Our takeaway was that — especially at the price point — the Sonos Ray sounds great. It offers an excellent sound experience.
In it are four drivers — two tweeters alongside two mid-woofers. In addition, physical wave channels help route the audio to the sides to increase the perceived soundstage.
We were especially impressed by the dialogue clarity while watching movies and TV. When listening to your TV speakers, dialogue can often be muddied and hard to parse.
There’s no dedicated center channel, yet Sonos was able to design the Ray to help boost audio while letting the rest of the audio come through. This was a significant distinction from the previous $300 Soundbar from Vizio, JBL, and others.
The bass was only okay, though, and left some to be desired. It isn’t bad for the size, but while watching movies like Jurassic Park, we wanted to feel those roars in our chest, and we just didn’t.
Apple iPhone users are also able to use TruePlay to tune the audio. So, for example, you walk around the room, and the phone’s microphone adjusts the audio to your home’s acoustics.
AirPlay and HomeKit
Sonos speakers have supported Apple’s AirPlay 2 for ages and the Ray is no different. This is yet another feature that separates the Ray from other budget soundbars.
Most others in this price range will offer Bluetooth audio but not over Wi-Fi — let alone AirPlay.
In our home, we can cast to the Sonos Ray, our HomePod mini, and our First Alert Safe and Sound all at once for easy multi-room audio.
If you don’t use AirPlay, you can set up multi-room audio from the Sonos app too. The Sonos app also has multiple direct audio sources, including Sonos Radio and many more.
For power smart home users, the Sonos Ray can be added to HomeKit. If you launch the Home app and tap on the Add Accessory button, the Ray will automatically appear.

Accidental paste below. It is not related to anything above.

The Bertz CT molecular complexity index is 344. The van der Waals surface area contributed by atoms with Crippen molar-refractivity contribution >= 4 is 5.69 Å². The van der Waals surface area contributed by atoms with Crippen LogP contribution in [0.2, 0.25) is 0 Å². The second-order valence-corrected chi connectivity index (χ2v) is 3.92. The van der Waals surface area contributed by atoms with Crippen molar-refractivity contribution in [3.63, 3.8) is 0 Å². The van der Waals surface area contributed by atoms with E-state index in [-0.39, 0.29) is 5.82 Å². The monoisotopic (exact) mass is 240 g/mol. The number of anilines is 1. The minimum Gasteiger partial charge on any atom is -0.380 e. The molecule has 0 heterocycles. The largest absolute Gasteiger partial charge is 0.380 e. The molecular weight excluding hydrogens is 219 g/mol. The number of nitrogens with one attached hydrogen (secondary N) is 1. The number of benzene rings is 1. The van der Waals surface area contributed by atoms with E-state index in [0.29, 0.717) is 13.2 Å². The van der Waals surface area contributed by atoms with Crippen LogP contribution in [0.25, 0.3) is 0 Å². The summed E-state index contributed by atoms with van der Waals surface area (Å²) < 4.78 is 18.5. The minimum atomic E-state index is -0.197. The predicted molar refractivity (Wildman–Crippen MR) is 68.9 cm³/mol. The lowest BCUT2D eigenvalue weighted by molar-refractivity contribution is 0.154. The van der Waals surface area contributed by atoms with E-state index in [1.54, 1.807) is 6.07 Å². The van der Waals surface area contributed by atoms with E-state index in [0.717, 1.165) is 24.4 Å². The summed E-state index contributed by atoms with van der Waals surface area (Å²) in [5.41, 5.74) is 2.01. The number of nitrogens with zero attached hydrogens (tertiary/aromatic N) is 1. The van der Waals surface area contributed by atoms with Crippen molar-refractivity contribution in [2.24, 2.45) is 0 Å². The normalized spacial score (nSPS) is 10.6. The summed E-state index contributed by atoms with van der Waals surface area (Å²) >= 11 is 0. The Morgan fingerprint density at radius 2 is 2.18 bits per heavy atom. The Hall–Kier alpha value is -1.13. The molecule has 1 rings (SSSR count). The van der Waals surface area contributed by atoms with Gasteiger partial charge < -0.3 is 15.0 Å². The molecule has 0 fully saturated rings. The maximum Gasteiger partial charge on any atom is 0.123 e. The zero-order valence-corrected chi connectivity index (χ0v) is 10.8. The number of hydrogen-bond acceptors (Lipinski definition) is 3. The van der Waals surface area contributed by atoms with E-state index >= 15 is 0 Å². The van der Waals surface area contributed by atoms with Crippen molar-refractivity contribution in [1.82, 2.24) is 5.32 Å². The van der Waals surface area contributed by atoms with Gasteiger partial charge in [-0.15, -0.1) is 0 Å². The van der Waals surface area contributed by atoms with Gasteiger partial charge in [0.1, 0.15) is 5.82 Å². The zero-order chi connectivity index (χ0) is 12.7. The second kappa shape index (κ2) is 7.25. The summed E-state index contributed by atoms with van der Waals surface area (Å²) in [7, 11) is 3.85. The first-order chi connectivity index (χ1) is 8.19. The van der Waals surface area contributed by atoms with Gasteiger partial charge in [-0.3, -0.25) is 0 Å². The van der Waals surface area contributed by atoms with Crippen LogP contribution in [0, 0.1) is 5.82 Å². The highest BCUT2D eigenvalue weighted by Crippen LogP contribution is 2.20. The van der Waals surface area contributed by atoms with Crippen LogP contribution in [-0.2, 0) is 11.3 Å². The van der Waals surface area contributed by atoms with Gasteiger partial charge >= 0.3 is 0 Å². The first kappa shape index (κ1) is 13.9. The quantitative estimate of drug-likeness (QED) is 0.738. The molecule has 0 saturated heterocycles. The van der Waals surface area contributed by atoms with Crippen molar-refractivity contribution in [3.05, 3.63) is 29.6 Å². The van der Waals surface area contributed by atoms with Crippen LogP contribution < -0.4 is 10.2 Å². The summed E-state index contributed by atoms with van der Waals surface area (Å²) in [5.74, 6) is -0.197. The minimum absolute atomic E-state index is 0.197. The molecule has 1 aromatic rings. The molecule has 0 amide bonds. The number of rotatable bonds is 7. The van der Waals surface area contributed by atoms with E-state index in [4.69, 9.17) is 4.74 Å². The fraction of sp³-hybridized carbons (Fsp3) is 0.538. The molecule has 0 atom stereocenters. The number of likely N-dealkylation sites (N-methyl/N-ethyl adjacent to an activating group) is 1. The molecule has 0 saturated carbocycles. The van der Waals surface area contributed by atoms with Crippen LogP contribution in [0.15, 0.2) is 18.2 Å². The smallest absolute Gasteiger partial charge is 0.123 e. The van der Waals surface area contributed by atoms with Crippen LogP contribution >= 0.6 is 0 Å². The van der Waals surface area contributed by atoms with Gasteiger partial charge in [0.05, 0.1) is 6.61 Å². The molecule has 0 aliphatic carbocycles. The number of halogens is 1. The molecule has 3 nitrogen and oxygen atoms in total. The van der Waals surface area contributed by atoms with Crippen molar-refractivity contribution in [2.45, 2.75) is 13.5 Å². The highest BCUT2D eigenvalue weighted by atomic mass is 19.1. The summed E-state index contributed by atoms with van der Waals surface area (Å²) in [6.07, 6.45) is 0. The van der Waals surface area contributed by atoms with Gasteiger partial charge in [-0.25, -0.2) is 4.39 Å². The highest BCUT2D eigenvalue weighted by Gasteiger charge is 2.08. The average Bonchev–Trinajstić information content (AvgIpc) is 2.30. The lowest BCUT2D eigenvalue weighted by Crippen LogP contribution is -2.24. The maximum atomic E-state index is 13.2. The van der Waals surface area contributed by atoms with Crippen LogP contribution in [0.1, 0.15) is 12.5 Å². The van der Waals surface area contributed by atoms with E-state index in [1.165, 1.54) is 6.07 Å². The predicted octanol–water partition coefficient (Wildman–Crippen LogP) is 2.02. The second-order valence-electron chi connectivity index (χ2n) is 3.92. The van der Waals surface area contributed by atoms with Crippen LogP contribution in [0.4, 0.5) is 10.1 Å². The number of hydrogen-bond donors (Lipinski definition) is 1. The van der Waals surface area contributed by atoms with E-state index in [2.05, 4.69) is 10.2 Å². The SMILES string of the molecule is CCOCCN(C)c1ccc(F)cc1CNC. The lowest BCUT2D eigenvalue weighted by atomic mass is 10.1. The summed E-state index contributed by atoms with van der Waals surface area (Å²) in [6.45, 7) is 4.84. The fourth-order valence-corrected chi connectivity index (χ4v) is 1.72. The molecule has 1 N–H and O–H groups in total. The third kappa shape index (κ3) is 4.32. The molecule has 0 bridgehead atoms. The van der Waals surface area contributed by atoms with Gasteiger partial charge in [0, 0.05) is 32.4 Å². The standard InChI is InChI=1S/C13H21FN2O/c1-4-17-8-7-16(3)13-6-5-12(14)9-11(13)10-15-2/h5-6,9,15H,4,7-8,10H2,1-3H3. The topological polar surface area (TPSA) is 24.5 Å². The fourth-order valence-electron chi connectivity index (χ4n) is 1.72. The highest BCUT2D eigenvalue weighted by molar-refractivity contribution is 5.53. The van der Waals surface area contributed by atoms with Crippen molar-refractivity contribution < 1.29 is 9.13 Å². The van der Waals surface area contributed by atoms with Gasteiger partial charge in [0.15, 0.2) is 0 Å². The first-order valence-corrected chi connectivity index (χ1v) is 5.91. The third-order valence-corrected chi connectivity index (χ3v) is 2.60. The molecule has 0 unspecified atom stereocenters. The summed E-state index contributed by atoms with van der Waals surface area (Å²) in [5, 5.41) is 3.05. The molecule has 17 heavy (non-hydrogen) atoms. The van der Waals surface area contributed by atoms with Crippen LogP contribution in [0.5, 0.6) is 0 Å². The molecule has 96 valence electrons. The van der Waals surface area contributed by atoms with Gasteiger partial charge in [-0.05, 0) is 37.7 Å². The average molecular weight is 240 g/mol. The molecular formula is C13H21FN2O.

With it in HomeKit, you can control the speaker from the Home app and include it in various scenes or automations.
For example, you could create a workout scene that will play your pump up playlist on the Ray at the same time it closes your living room blinds and adjusts your lights. Or create an automation routine to stop playing anytime the last person leaves the house.
You could even tie the Sonos Ray to your morning alarm to awaken to your favorite energizing songs.
Should you buy the Sonos Ray?
In our time-testing soundbars, the Ray stands above the rest. It’s incredibly capable, with a great array of source options, Wi-Fi connectivity, and excellent sound quality.
Unfortunately, it’s held back by the limited remote support and optical audio. As a result, your TV setup may take the Ray out of the running immediately, regardless of how good the rest of its features are.
In our case, the remote worked just fine from our Apple TV, so it wasn’t as a setback as it will be for others. Now, if Sonos would only hurry up and release a more affordable subwoofer.
- Compact design
- Great audio quality
- Clear dialogue
- Ethernet port for connectivity
- AirPlay 2 and HomeKit support
- Expand system with other Sonos devices
- Optical is only connection option
- Optional subwoofer is prohibitively expensive
Rating: 3.5 out of 5
If Sonos does, in fact, launch a more affordable soundbar, our rating would increase to a 4.
Where to buy